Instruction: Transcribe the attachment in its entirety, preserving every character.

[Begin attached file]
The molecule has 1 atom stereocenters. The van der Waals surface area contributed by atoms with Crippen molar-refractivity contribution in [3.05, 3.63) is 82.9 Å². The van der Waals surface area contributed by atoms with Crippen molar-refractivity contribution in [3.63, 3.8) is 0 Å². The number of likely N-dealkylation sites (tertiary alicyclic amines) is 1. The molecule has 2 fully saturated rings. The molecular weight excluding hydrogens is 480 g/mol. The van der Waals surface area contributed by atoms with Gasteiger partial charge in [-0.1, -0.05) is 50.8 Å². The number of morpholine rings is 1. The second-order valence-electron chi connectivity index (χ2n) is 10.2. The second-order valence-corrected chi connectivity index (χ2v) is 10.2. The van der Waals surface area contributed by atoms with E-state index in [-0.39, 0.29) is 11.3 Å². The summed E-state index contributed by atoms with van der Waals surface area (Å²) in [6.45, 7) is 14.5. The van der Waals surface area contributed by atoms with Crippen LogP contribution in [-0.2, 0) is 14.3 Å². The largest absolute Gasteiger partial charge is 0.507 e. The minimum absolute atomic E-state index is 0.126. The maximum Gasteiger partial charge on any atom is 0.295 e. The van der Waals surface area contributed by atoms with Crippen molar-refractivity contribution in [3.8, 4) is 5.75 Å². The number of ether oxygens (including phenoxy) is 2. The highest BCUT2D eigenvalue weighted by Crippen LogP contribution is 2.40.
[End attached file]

The molecule has 1 atom stereocenters. The van der Waals surface area contributed by atoms with Crippen molar-refractivity contribution in [3.05, 3.63) is 82.9 Å². The van der Waals surface area contributed by atoms with Crippen molar-refractivity contribution in [3.63, 3.8) is 0 Å². The number of likely N-dealkylation sites (tertiary alicyclic amines) is 1. The molecule has 2 fully saturated rings. The molecular weight excluding hydrogens is 480 g/mol. The van der Waals surface area contributed by atoms with Gasteiger partial charge in [-0.1, -0.05) is 50.8 Å². The number of morpholine rings is 1. The second-order valence-electron chi connectivity index (χ2n) is 10.2. The second-order valence-corrected chi connectivity index (χ2v) is 10.2. The van der Waals surface area contributed by atoms with E-state index in [-0.39, 0.29) is 11.3 Å². The summed E-state index contributed by atoms with van der Waals surface area (Å²) in [6.45, 7) is 14.5. The van der Waals surface area contributed by atoms with Crippen LogP contribution in [-0.2, 0) is 14.3 Å². The largest absolute Gasteiger partial charge is 0.507 e. The minimum absolute atomic E-state index is 0.126. The maximum Gasteiger partial charge on any atom is 0.295 e. The van der Waals surface area contributed by atoms with Crippen molar-refractivity contribution in [3.8, 4) is 5.75 Å². The number of ether oxygens (including phenoxy) is 2. The highest BCUT2D eigenvalue weighted by Crippen LogP contribution is 2.40.